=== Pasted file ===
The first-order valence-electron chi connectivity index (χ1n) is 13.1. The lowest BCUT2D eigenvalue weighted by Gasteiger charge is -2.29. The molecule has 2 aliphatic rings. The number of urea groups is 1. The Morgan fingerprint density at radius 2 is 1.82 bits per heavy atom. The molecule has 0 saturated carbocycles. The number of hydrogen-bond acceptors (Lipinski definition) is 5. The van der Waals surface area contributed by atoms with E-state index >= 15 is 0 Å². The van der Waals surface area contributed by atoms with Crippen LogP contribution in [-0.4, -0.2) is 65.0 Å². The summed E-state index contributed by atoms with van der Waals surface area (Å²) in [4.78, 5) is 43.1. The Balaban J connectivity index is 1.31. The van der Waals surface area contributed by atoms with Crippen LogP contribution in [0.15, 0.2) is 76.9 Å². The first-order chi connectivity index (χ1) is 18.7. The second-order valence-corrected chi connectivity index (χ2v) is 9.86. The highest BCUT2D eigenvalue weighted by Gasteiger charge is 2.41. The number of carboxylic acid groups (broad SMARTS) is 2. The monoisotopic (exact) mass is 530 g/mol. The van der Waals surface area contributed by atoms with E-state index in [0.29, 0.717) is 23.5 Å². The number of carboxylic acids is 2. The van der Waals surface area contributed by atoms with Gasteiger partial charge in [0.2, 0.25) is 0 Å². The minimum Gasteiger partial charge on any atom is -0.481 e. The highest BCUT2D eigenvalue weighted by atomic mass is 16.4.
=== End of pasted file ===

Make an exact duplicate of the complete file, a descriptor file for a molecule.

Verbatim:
The first-order valence-electron chi connectivity index (χ1n) is 13.1. The lowest BCUT2D eigenvalue weighted by Gasteiger charge is -2.29. The molecule has 2 aliphatic rings. The number of urea groups is 1. The Morgan fingerprint density at radius 2 is 1.82 bits per heavy atom. The molecule has 0 saturated carbocycles. The number of hydrogen-bond acceptors (Lipinski definition) is 5. The van der Waals surface area contributed by atoms with E-state index >= 15 is 0 Å². The van der Waals surface area contributed by atoms with Crippen LogP contribution in [-0.4, -0.2) is 65.0 Å². The summed E-state index contributed by atoms with van der Waals surface area (Å²) in [4.78, 5) is 43.1. The Balaban J connectivity index is 1.31. The van der Waals surface area contributed by atoms with Crippen LogP contribution in [0.15, 0.2) is 76.9 Å². The first-order chi connectivity index (χ1) is 18.7. The second-order valence-corrected chi connectivity index (χ2v) is 9.86. The highest BCUT2D eigenvalue weighted by Gasteiger charge is 2.41. The number of carboxylic acid groups (broad SMARTS) is 2. The monoisotopic (exact) mass is 530 g/mol. The van der Waals surface area contributed by atoms with E-state index in [0.29, 0.717) is 23.5 Å². The number of carboxylic acids is 2. The van der Waals surface area contributed by atoms with Gasteiger partial charge in [0.2, 0.25) is 0 Å². The minimum Gasteiger partial charge on any atom is -0.481 e. The highest BCUT2D eigenvalue weighted by atomic mass is 16.4.